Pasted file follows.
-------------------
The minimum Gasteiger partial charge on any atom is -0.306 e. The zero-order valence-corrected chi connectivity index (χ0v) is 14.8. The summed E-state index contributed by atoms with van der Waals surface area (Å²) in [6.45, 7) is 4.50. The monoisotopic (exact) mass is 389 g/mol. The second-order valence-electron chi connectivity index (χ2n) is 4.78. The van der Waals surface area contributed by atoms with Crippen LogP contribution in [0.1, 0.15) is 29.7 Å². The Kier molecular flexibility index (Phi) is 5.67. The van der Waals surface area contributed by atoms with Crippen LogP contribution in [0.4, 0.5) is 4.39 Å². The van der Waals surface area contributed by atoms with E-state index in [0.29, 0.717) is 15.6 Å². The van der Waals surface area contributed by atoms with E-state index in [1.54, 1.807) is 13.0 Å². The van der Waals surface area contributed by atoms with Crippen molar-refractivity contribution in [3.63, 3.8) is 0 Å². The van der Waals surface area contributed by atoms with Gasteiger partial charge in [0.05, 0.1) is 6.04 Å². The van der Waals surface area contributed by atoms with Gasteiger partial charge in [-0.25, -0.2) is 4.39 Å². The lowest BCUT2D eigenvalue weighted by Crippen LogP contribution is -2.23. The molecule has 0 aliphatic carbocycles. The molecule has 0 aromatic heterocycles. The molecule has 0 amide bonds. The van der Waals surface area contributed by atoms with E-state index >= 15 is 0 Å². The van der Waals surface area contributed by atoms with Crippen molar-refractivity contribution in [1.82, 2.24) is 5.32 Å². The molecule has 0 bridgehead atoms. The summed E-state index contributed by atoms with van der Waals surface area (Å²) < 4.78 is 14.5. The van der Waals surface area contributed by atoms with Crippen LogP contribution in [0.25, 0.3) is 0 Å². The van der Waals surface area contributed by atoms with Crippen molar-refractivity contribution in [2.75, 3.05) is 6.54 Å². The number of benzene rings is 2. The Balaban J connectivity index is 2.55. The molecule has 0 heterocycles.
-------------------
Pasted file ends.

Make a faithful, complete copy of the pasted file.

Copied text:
The minimum Gasteiger partial charge on any atom is -0.306 e. The zero-order valence-corrected chi connectivity index (χ0v) is 14.8. The summed E-state index contributed by atoms with van der Waals surface area (Å²) in [6.45, 7) is 4.50. The monoisotopic (exact) mass is 389 g/mol. The second-order valence-electron chi connectivity index (χ2n) is 4.78. The van der Waals surface area contributed by atoms with Crippen LogP contribution in [0.1, 0.15) is 29.7 Å². The Kier molecular flexibility index (Phi) is 5.67. The van der Waals surface area contributed by atoms with Crippen LogP contribution in [0.4, 0.5) is 4.39 Å². The van der Waals surface area contributed by atoms with E-state index in [0.29, 0.717) is 15.6 Å². The van der Waals surface area contributed by atoms with E-state index in [1.54, 1.807) is 13.0 Å². The van der Waals surface area contributed by atoms with Crippen molar-refractivity contribution in [3.63, 3.8) is 0 Å². The van der Waals surface area contributed by atoms with Gasteiger partial charge in [0.05, 0.1) is 6.04 Å². The van der Waals surface area contributed by atoms with Gasteiger partial charge in [-0.25, -0.2) is 4.39 Å². The lowest BCUT2D eigenvalue weighted by Crippen LogP contribution is -2.23. The molecule has 0 aliphatic carbocycles. The molecule has 0 aromatic heterocycles. The molecule has 0 amide bonds. The van der Waals surface area contributed by atoms with E-state index >= 15 is 0 Å². The van der Waals surface area contributed by atoms with Crippen molar-refractivity contribution in [1.82, 2.24) is 5.32 Å². The molecule has 0 bridgehead atoms. The summed E-state index contributed by atoms with van der Waals surface area (Å²) < 4.78 is 14.5. The van der Waals surface area contributed by atoms with Crippen LogP contribution in [0.25, 0.3) is 0 Å². The van der Waals surface area contributed by atoms with Crippen molar-refractivity contribution in [2.75, 3.05) is 6.54 Å². The number of benzene rings is 2. The Balaban J connectivity index is 2.55. The molecule has 0 heterocycles.